BSCI 124 Lecture Notes

Undergraduate Program in Plant Biology, University of Maryland


I. Moving onto the land

  1. Similar challenges faced by both plants and animals, but plants and animals evolved different ways to meet the challenges
    1. Animals - the first invertebrate animals on land were probably crustaceans (insects, spiders); the first vertebrates were amphibians
  2. Plants evolved from algae
    1. Algae cannot survive on land except in moist environments
    2. Clearly plants had to adapt (or evolve) characters that would enable them to survive on dry land
    3. Cooksonia: The earliest known land plant are non-vascular "nematophytes" related to byrophytes (early Silurian); vascular land plants appeared first in the mid Silurian; near-shore plants from marine depoits in Saudi Arabia from the Ordovician
  3. The actual ancestor of plants was probably a green alga, hundreds of millions of years ago (probably something like the modern algal genus Coleochaete)
    1. It has the same photosynthetic pigments of plants (chlorophylls a and b, carotenes (orange), and xanthophylls (pale yellow)
    2. Details of mitosis (cell plate) are similar in green algae and plants and unknown in other organisms
    3. Has same photosynthetic storage product (starch)
    4. Both have cellulose in cell walls
    5. Both have alternation of generations

II. Environmental challenges of living on land [REQUIRED READING] (these evolved characteristics define plants)

  1. Obtaining enough water
    1. Animals - move to water source; requires nervous system (to be able o move and sense water's presence)
    2. Plants - evolved roots to anchor the plant in place and absorb water (and dissolved minerals)
      1. Tap root system - allows deeper penetration of water table underneath the surface
        1. example - mesquite
      2. Fibrous root system - covers large, shallow area (very effective when it rains
        1. example - large trees can be blown over by wind
  2. Preventing excessive water loss
    1. Animals - scales of reptile skin vs. moist skin of amphibians
    2. Plants
      1. Evolution of cuticle, a waxy layer covering the surface of all plant parts exposed to air
      2. Evolution of multi-cellular gametangia (sex organs) - helped protect the delicate gametes from drying out
      3. Evolution of a resistant coat on spores that prevents drying out
  3. Getting enough energy
    1. Animals - eat plants; this means that animals did not become permanent colonizers of land until plants were established
    2. Plants - getting enough light for photosynthesis (light wasn't a problem on land at first); several different strategies
      1. Grow tall, above other plants that are causing shade (requires evolution of support cells such as fibers - like iron bars in concrete)
          1. OR
      2. Adapt to a lower light intensity
  4. The photosynthesis/water trade-off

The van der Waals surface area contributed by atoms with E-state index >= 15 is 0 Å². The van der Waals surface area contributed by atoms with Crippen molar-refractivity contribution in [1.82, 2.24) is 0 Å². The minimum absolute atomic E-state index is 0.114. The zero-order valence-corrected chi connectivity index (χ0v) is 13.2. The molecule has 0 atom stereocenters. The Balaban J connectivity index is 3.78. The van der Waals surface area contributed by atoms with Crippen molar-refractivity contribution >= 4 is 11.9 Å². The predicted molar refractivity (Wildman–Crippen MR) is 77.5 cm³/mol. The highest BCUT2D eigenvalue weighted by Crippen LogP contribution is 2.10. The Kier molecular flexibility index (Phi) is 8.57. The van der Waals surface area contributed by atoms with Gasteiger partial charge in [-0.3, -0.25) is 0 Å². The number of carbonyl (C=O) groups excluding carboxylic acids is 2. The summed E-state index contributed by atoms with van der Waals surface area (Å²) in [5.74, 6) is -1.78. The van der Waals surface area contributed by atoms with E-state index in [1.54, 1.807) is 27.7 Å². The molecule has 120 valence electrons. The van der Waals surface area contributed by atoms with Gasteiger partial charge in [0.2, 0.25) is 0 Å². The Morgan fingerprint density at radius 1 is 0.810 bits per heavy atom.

1. Problem - plants need pores (stomata) to allow exchange of gasses for photosynthesis, but the pores allow a lot of water to leave by transpiration (loss of water vapor from land plants); 95-97% water taken through roots is lost by transpiration
    2. One solution - stomata are open during the day (to allow for gas exchange for photosynthesis) and closed at night (to allow plant to recover water lost during the day

III. Other features that were encouraged by living on land, features that algae have, but developed by land plants

  1. Multicellularity
    1. Multicellularity evolved in the oceans before plants and animals colonized the land
    2. However, multicellularity clearly gives plants an advantage on land
      1. Enables plants to root into the ground to obtain water
      2. Enables plants to cover and protect delicate cells such as gametes
      3. Enables plants to grow tall and shade out competitors
    3. Multicellularity creates a new challenge in plants - getting water, essential minerals, and food to all its cells
      1. Algae get water and minerals by absorption from their surroundings (immersed in water)
      2. Most algal cells photosynthesize, so no need to conduct food
      3. Plants evolved vascular tissues - xylem (conducts always up water and dissolved minerals) and phloem (conducts food) to get all these materials to all parts of the plant
  2. Sexual reproduction
    1. Sexual reproduction evolved in the oceans before plants and animals colonized the land
    2. However, sexual reproduction gave plant offspring the genetic variability that enables them to adapt to changes in the environment
    3. This is more crucial on land than in the ocean because the land environment has much greater changes (wet/dry, hot/cold)
  3. . Alternation of generations
    1. Example - humans = 46 chromosomes (2n=46); 2 - 23 chromosome sets (n=23)
                               --- adult human --
                             /                   \
                   (embryo in uterus)             \
                       mitosis)                    \
                          |                         \                           
                          |                          \
                        zygote                        \
                          |           2n=46        (in sex organs)
                   (fertilization) ----------------- (meiosis)      
                         |  |                           |  |
                         |  |          n=23             |  |
                         |  \                           /  |
                         |   \<---- egg ---------------/ / \ / \ <------ sperm --------------/